Building a compost pile provides dedicated gardeners and environmentally conscious homeowners with a simple, low-cost option for converting organic scraps into nutrient-rich humus. You should be able to produce finished compost within six months to two years, depending on how frequently you maintain your heap. According to the University of Illinois Cooperative Extension, your compost pile should measure no less than 3 feet by 3 feet by 3 feet, but no more than 5 feet by 5 feet by 5 feet to promote adequate composting heat and oxygen levels in your compost heap.
Measure off your composting area with a tape measure. Choose a section of your property that has plenty of drainage and gets several hours of sun each day. Mark the compost site corners with stones. Use a shovel to remove any sod covering the soil within the marked area to allow the decomposing microbes in the soil to have immediate access to your organic waste for speedier composting.
Shred and mix together a variety of brown, dry, carbon-rich waste materials, such as dead leaves, newspaper, cardboard, straw, sawdust and wood chips. Sprinkle a 3- to 4-inch layer of the dry organic waste across the topsoil, marking your composting site. Mist the waste down with a gentle spray of water from your garden hose, making it about as damp as a wrung-out sponge.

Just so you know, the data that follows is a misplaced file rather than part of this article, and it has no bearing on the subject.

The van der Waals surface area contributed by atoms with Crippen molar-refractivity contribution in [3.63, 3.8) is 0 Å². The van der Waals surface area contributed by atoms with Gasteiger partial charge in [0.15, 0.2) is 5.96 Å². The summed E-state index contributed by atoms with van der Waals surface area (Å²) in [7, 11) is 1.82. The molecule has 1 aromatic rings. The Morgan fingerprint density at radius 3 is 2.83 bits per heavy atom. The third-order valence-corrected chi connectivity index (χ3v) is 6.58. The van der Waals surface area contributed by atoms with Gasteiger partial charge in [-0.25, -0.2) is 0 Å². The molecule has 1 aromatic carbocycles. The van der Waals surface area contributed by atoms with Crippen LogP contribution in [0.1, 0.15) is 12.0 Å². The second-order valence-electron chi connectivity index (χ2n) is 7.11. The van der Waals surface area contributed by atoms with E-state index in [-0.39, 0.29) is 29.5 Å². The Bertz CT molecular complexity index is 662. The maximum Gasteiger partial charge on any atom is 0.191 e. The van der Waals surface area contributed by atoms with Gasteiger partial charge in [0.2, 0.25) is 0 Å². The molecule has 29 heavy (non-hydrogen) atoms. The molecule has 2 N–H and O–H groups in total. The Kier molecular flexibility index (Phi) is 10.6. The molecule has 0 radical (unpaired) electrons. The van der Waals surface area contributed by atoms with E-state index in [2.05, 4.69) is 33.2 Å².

Top the carbon-rich waste with an equally sized layer of shredded, moist, nitrogen-rich materials, such as vegetable peels, fruit scraps, fresh-cut grass, coffee grounds and cow manure. Sprinkle a ½-inch layer of plain topsoil on top of the nitrogen layer to introduce extra microbes to your compost heap. Repeat the alternate layers of moist, carbon-rich waste and nitrogen-rich waste until the height of the pile is between 3 and 5 feet.
Leave your compost heap undisturbed for two to three weeks, as the microbes heat the pile up with their decomposition activity. Mix the layers together with a manure fork once every two to three weeks or each time you add fresh waste to your heap. Squeeze a handful of waste to check the moisture level each time you mix the layers; according to the University of Illinois Cooperative Extension, you shouldn't be able to wring out more than one to two drops of liquid.
Look for signs of mature compost six months to two years after starting your heap. Stir the pile with a manure fork, which should reveal crumbly, brown, earthlike material if the compost is ready for application on your garden and plants. If the waste in your heap still has odors or resembles the original organic matter, then you'll need to process it longer.